“In the event that the Manager and the Employees are unable to reach agreement on these changes within a maximum of 20 working days, the Dispute Settlement Procedure [DSP] may be followed to resolve the matter. The Dispute Settlement Procedure must be commenced within 7 days of the expiry of the 20 day period, otherwise the change will be taken to have been agreed to” (my emphasis).
 To summarise, WAN and the Unions have agreed in the 2012 Production Agreement, that the current allocation of work remains, subject to any change to those arrangements being processed through the Introduction of Change procedure. If those procedures fail to reach a settlement, the dispute may be referred and resolved through the DSP provisions which includes arbitration in the Commission.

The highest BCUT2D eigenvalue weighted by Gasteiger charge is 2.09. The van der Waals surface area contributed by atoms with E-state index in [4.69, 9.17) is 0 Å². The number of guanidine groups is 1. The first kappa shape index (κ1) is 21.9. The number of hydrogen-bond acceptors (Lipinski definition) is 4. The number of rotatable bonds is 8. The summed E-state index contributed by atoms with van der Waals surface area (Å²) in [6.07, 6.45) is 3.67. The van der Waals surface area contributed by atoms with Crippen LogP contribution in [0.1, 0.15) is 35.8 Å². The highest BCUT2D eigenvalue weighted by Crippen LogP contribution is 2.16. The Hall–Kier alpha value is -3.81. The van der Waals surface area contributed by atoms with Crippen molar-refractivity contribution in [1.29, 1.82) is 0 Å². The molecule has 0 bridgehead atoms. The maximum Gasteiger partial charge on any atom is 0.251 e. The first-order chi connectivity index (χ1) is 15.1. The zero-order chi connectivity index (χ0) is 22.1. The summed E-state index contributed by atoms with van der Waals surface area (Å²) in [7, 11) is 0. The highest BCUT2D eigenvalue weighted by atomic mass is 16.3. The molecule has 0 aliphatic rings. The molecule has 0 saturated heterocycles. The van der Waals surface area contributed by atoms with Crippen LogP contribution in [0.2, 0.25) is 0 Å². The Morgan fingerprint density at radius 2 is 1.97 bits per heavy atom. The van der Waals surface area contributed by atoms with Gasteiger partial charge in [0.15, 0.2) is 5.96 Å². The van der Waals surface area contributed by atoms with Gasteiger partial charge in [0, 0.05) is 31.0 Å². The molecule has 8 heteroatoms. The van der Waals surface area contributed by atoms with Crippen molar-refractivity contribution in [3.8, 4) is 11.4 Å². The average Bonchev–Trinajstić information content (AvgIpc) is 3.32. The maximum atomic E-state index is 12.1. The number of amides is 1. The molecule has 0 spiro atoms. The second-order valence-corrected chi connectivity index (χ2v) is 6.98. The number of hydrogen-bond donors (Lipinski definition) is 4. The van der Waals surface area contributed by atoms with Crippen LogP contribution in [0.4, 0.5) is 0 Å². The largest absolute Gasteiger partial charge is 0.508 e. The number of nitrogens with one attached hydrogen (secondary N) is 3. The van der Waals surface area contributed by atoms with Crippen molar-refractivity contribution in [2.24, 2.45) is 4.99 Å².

What are the key proposals that WAN is proposing?
 WAN is seeking, in the proposed replacement enterprise agreement:
“The reallocation of a small percentage of existing WAN work away from WAN employees, which in turn gives WAN the ability to direct a substantial proportion of new work to WAN employees.
By employees insisting on retaining all historical WAN work, WAN’s ability to allocate new work to WAN employees is significantly limited. By agreeing to the proposed EBA package, employees will see the workload split changes as follows:
Machine hours – WAN 41.2% Colour Press 58.8%
Man hours – WAN 59.5% Colour Press 40.5%”
 WAN advises that the current workload allocation is:
“Machine hours - WAN 37% Colour Press 63%
Man hours – WAN 55.5% Colour Press 44.4%”
 In a conciliation conference, on a “without prejudice” basis, WAN defined “a small percentage”, as 5%.